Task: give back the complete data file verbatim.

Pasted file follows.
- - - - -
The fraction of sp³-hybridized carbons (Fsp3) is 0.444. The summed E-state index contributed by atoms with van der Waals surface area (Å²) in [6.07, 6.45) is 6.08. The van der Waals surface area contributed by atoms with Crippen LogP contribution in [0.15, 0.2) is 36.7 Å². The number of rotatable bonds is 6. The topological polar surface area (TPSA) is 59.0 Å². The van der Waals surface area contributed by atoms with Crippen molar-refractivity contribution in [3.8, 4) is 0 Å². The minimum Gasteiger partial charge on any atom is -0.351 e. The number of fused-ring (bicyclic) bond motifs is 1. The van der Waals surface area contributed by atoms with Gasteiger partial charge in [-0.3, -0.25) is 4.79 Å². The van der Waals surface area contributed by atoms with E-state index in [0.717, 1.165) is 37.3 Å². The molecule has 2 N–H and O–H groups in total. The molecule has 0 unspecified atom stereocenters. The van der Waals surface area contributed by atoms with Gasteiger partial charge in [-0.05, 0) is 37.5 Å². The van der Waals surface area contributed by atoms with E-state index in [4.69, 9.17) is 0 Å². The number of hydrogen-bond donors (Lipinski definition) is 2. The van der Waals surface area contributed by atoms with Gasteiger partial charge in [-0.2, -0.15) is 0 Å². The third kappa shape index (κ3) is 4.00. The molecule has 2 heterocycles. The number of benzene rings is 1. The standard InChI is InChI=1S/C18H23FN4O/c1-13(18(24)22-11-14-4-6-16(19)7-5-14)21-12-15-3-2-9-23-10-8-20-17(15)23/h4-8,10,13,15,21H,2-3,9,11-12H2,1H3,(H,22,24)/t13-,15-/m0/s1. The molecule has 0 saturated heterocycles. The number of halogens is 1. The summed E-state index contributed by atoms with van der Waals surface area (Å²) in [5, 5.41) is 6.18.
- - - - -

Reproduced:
The fraction of sp³-hybridized carbons (Fsp3) is 0.444. The summed E-state index contributed by atoms with van der Waals surface area (Å²) in [6.07, 6.45) is 6.08. The van der Waals surface area contributed by atoms with Crippen LogP contribution in [0.15, 0.2) is 36.7 Å². The number of rotatable bonds is 6. The topological polar surface area (TPSA) is 59.0 Å². The van der Waals surface area contributed by atoms with Crippen molar-refractivity contribution in [3.8, 4) is 0 Å². The minimum Gasteiger partial charge on any atom is -0.351 e. The number of fused-ring (bicyclic) bond motifs is 1. The van der Waals surface area contributed by atoms with Gasteiger partial charge in [-0.3, -0.25) is 4.79 Å². The van der Waals surface area contributed by atoms with E-state index in [0.717, 1.165) is 37.3 Å². The molecule has 2 N–H and O–H groups in total. The molecule has 0 unspecified atom stereocenters. The van der Waals surface area contributed by atoms with Gasteiger partial charge in [-0.05, 0) is 37.5 Å². The van der Waals surface area contributed by atoms with E-state index in [4.69, 9.17) is 0 Å². The number of hydrogen-bond donors (Lipinski definition) is 2. The van der Waals surface area contributed by atoms with Gasteiger partial charge in [-0.2, -0.15) is 0 Å². The third kappa shape index (κ3) is 4.00. The molecule has 2 heterocycles. The number of benzene rings is 1. The standard InChI is InChI=1S/C18H23FN4O/c1-13(18(24)22-11-14-4-6-16(19)7-5-14)21-12-15-3-2-9-23-10-8-20-17(15)23/h4-8,10,13,15,21H,2-3,9,11-12H2,1H3,(H,22,24)/t13-,15-/m0/s1. The molecule has 0 saturated heterocycles. The number of halogens is 1. The summed E-state index contributed by atoms with van der Waals surface area (Å²) in [5, 5.41) is 6.18.